Nuncio rep confirms listening sessions will have role in pope’s naming of new archbishop

| November 6, 2015 | 1 Comment
Msgr. Michael Morgan

Msgr. Michael Morgan

A representative of the apostolic nunciature to the United States observed two listening sessions Nov. 2-3 to gather information to aid Pope Francis’ selection of the next archbishop of St. Paul and Minneapolis.

Msgr. Michael Morgan, secretary to the apostolic nunciature, attended listening sessions at St. Peter in Forest Lake and Divine Mercy in Faribault on behalf of Archbishop Carlo Maria Vigano, the apostolic nuncio, or papal diplomat, to the United States.

“My mission is essentially to listen to what the faithful have to say, to report it back objectively and, thereby, to increase . . . the closeness of the people of the Archdiocese of St. Paul and Minneapolis to the selection process,” Msgr. Morgan said following the Nov. 2 listening session in Forest Lake.

Archbishop Bernard Hebda, the Archdiocese of St. Paul and Minneapolis’ apostolic administrator since the June resignation of Archbishop John Nienstedt, held a series of 10 listening sessions in October and November to get feedback from local Catholics ahead of the pope’s appointment of the next archbishop. Attendees shared their opinions on the archdiocese’s strengths and challenges, as well as characteristics desired in the new archbishop.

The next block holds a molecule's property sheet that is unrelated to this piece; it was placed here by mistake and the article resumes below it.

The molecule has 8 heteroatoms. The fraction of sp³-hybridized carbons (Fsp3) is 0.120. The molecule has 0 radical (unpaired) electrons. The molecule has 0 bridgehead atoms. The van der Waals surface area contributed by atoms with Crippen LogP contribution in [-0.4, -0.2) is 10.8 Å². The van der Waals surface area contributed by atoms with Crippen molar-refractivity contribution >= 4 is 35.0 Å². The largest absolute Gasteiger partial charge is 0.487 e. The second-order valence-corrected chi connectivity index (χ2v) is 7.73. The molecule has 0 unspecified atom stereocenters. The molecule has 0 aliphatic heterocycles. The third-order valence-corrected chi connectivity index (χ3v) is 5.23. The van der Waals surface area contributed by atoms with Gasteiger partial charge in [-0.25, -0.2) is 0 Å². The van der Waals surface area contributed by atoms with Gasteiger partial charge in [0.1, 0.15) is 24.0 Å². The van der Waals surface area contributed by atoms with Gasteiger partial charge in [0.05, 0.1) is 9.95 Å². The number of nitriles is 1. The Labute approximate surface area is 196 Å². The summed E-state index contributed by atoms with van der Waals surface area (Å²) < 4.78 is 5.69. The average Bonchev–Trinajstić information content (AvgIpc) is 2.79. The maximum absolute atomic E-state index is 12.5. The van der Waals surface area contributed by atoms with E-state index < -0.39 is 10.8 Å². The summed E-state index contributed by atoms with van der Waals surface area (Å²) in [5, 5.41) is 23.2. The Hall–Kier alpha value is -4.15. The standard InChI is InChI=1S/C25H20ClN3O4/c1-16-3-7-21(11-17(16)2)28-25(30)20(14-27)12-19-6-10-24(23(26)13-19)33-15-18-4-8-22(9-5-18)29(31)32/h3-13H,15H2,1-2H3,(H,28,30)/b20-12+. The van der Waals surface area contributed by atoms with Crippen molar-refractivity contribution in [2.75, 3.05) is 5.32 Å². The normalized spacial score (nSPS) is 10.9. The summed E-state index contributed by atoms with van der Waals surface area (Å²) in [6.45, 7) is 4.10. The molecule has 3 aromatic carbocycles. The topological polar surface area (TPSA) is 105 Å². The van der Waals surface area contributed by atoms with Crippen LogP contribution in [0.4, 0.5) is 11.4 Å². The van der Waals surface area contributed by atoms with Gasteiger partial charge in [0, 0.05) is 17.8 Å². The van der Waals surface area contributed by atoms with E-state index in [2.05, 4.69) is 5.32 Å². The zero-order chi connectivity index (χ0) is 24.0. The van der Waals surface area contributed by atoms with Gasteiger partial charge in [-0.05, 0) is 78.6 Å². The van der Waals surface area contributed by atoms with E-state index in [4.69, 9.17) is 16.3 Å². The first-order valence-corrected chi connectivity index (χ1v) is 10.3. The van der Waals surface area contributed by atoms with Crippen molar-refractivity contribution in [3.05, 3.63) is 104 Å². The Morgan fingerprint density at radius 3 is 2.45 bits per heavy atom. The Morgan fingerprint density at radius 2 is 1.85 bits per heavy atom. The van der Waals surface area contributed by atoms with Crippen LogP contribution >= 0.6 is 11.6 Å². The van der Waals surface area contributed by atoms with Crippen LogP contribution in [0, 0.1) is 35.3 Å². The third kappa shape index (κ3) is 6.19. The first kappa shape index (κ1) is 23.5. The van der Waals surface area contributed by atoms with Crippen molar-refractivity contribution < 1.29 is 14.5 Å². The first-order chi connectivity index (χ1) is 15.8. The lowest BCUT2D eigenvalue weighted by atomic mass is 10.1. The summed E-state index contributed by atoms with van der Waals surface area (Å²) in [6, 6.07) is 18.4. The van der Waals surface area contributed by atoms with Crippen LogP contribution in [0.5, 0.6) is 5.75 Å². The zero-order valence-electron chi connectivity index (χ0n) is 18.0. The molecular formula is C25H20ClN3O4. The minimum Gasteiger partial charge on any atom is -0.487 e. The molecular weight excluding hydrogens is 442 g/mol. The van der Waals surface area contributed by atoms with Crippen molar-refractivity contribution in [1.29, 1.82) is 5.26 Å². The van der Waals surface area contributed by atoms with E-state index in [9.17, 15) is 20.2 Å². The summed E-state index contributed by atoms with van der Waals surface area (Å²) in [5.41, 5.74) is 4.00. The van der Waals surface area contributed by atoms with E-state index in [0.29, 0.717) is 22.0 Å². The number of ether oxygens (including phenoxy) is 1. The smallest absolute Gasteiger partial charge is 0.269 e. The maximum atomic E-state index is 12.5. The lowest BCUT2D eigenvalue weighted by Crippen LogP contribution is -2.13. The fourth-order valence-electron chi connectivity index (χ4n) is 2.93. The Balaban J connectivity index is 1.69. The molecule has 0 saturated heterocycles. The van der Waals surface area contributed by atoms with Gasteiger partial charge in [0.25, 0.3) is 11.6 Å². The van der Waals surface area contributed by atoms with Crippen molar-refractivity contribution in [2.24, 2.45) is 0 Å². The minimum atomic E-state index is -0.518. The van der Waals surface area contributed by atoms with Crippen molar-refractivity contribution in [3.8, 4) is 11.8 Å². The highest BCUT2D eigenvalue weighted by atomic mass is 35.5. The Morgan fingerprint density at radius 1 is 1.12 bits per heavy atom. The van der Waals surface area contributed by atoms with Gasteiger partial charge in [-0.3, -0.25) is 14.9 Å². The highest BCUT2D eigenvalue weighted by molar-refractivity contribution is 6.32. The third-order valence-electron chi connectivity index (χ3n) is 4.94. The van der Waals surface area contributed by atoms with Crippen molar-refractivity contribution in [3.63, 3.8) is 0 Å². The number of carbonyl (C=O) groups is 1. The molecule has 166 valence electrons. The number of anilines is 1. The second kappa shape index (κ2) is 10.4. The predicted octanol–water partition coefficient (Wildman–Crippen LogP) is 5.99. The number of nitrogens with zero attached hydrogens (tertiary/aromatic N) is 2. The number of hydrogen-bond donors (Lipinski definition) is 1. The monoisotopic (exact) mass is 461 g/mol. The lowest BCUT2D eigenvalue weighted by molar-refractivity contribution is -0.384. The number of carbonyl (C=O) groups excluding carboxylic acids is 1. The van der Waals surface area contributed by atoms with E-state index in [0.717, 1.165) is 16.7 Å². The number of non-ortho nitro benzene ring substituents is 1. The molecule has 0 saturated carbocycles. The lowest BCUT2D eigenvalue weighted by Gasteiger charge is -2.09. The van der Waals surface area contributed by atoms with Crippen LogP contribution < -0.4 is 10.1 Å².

Archbishop Hebda is also accepting feedback via mail and Archdiocesan officials have already shared information from the first four listening sessions with the nuncio and plan to submit a full report later this month.

Msgr. Morgan said the listening sessions are unprecedented in the United States. Typically, the nuncio seeks confidential input from some local leaders, including lay people, but never before on this scale. “This is the closest the Church comes to direct democracy, you might say,” he said.

He called the extraordinary process “experimental,” but said it was appropriate for an extraordinary situation, citing the archdiocese’s sexual abuse scandal, Reorganization, and the resignations of Archbishop Nienstedt and Auxiliary Bishop Lee Piché. He said the nuncio planned to include information from the listening sessions in a report to Pope Francis, but said he did not know what form that would take, or when a new archbishop would be named.

He was “favorably impressed” after witnessing a listening session, he said, because participants’ enthusiasm conveyed their care for the Church.


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